THIEN MU PAGODA – Built in 1601 between a river and a pine forest, the Thien Mu Pagoda (“Heavenly Lady Pagoda”) in Hue is one of the oldest and prettiest religious buildings in the country. Among the many interesting artifacts housed at the complex is the car that took the monk Thich Quang Duc to his self-immolation in 1963 Saigon

THIEN MU PAGODA  - A BELL CAST IN 1710                                                                            THIEN MU PAGODA  – A MASSIVE BELL CAST IN 1710

THIEN MU PAGODA BELL (DETAIL)
A RELIC – A building near the rear of the complex houses a national relic: the car in which the monk Thich Quang Duc rode from his temple to Saigon on June 11, 1963. He stepped out of the car in an intersection, sat down in the lotus position, and burned himself to death in protest against the regime’s violations of religious freedom.
DECORATIVE URN AT THIEN MU PAGODA
TORTOISE STELAE – Stele erected in 1715 on the back of a massive marble turtle, the stele records the history of Buddhism in Hue.
TU DUC TOMBS – Tu Duc Tomb (built 1864-67) Emperor Tu Duc enjoyed the longest reign of any monarch of the Nguyen dynasty, ruling from 1848-83. Although he had over a hundred wives and concubines, he was unable to father a son (possibly he became sterile after contracting smallpox). Thus, it fell to him to write his own epitaph on the deeds of his reign. He felt this was a bad omen, but the epitaph can still be found inscribed on the stele in the pavilion just to the east of the Emperor’s tomb. This stele is the largest of its type in Vietnam, and had to be brought here from a quarry over 500 kilometers away–a trip that took four years. Tu Duc began planning his tomb long before his death in 1883. The major portions of the tomb complex were completed from 1864-67, along with future temple buildings that served as a palatial retreat for Tu Duc and his many wives during his lifetime. Construction of the tomb demanded so much corvee labor and extra taxation that there was an abortive coup against Tu Duc in 1866. This was put down, and for the remainder of his life, Tu Duc continued to use the tomb’s palace buildings as his place of residence. Amenities for the living are unmatched at any other tomb in Vietnam. Here, the Emperor could boat on the lake and hunt small game on the tiny island in the lake’s middle. He could recline at Xung Khiem Pavilion and recite or compose poetry in the company of his concubines. After trips on the lake, the boats would moor at Du Khiem Pavilion, from which the Emperor and his entourage could walk directly west into the palace area of the tomb. After the Emperor’s death in 1883 his adopted son Kien Phuc took over as the Nguyen Emperor. Perhaps because he only ruled seven months before dying, a separate tomb was not established for him. Instead, he was laid to rest in a small corner on the grounds of Tu Duc’s tomb. Between the tombs of Tu Duc and his son is the tomb of Empress Le Thien Anh, Tu Duc’s primary wife. Interestingly, despite the grandeur of the site and the amount of time Tu Duc spent here, he was actually buried in a different, secret location somewhere in Hue. To keep the secret safe the 200 laborers who buried the king were all beheaded after they returned from the secret route. To this day, the real tomb of Tu Duc remains hidden for future generations to discover.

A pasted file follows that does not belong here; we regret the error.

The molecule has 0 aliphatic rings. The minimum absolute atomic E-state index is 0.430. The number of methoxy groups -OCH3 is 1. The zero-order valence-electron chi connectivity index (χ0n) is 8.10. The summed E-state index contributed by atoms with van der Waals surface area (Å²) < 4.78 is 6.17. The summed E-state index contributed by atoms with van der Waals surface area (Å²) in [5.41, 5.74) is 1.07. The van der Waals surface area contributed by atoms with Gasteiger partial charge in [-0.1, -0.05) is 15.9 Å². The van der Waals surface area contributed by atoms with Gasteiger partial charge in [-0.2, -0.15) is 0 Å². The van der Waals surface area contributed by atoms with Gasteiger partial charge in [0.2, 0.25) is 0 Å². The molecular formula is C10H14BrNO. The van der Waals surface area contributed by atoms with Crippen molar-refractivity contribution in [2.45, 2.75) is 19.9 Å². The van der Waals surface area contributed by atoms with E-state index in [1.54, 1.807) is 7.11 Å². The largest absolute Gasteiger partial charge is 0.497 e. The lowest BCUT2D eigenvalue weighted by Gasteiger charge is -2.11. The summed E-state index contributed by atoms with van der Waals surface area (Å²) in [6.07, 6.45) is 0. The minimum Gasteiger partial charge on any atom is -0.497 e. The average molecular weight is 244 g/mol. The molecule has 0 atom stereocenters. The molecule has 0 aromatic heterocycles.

TU DUC TOMB (DETAIL)

LUU KHIEM LAKE – XUNG KHIEM PAVILION BUILT IN 1865 T THE TUDUC TOMB
XUNG KHIEM PAVILION DRAGON (DETAIL)
HOA KIEM PALACE – Hoa Khiem Palace, the Emperor’s residence when he was visiting. After his death, the palace was converted into a temple where the Emperor’s memory was worshipped.

HUE DRAGON BOATS ARE LONG TAILED AND COLORFUL IN THE SHAPE OF DRAGONS, AND ARE USED ON THE PERFUME RIVER TO VISIT THE TORIST ATTRACTIONS.
DRAGON BOAT DETAIL

PHOTOS BY:

LEONARD EPSTEIN

JANELLE BURGESS